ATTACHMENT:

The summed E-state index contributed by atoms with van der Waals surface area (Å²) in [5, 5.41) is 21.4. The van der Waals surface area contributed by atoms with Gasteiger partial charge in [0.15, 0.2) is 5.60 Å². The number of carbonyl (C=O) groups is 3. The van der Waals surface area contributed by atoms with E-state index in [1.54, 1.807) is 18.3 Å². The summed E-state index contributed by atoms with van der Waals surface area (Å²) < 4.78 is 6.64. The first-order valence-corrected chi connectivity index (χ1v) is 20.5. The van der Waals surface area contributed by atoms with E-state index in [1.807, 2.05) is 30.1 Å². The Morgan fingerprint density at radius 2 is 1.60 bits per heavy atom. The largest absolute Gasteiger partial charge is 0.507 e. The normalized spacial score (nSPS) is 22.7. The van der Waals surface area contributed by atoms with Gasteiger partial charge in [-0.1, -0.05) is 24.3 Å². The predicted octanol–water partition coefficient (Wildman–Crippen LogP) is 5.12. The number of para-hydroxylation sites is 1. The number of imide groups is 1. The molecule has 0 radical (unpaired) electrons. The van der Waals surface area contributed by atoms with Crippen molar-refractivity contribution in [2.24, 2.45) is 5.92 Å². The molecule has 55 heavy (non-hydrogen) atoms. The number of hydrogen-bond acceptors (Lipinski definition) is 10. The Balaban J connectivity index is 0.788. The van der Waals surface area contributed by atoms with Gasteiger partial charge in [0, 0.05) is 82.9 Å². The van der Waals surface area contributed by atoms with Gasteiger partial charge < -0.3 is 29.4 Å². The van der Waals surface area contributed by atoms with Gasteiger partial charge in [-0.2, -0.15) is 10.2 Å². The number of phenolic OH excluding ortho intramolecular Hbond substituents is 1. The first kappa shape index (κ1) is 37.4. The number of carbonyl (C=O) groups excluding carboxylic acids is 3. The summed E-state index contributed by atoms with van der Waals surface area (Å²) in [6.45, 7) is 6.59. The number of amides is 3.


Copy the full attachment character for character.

The summed E-state index contributed by atoms with van der Waals surface area (Å²) in [5, 5.41) is 21.4. The van der Waals surface area contributed by atoms with Gasteiger partial charge in [0.15, 0.2) is 5.60 Å². The number of carbonyl (C=O) groups is 3. The van der Waals surface area contributed by atoms with E-state index in [1.54, 1.807) is 18.3 Å². The summed E-state index contributed by atoms with van der Waals surface area (Å²) < 4.78 is 6.64. The first-order valence-corrected chi connectivity index (χ1v) is 20.5. The van der Waals surface area contributed by atoms with E-state index in [1.807, 2.05) is 30.1 Å². The Morgan fingerprint density at radius 2 is 1.60 bits per heavy atom. The largest absolute Gasteiger partial charge is 0.507 e. The normalized spacial score (nSPS) is 22.7. The van der Waals surface area contributed by atoms with Gasteiger partial charge in [-0.1, -0.05) is 24.3 Å². The predicted octanol–water partition coefficient (Wildman–Crippen LogP) is 5.12. The number of para-hydroxylation sites is 1. The number of imide groups is 1. The molecule has 0 radical (unpaired) electrons. The van der Waals surface area contributed by atoms with Crippen molar-refractivity contribution in [2.24, 2.45) is 5.92 Å². The molecule has 55 heavy (non-hydrogen) atoms. The number of hydrogen-bond acceptors (Lipinski definition) is 10. The Balaban J connectivity index is 0.788. The van der Waals surface area contributed by atoms with Gasteiger partial charge in [0, 0.05) is 82.9 Å². The van der Waals surface area contributed by atoms with Gasteiger partial charge < -0.3 is 29.4 Å². The van der Waals surface area contributed by atoms with Gasteiger partial charge in [-0.2, -0.15) is 10.2 Å². The number of phenolic OH excluding ortho intramolecular Hbond substituents is 1. The first kappa shape index (κ1) is 37.4. The number of carbonyl (C=O) groups excluding carboxylic acids is 3. The summed E-state index contributed by atoms with van der Waals surface area (Å²) in [6.45, 7) is 6.59. The number of amides is 3.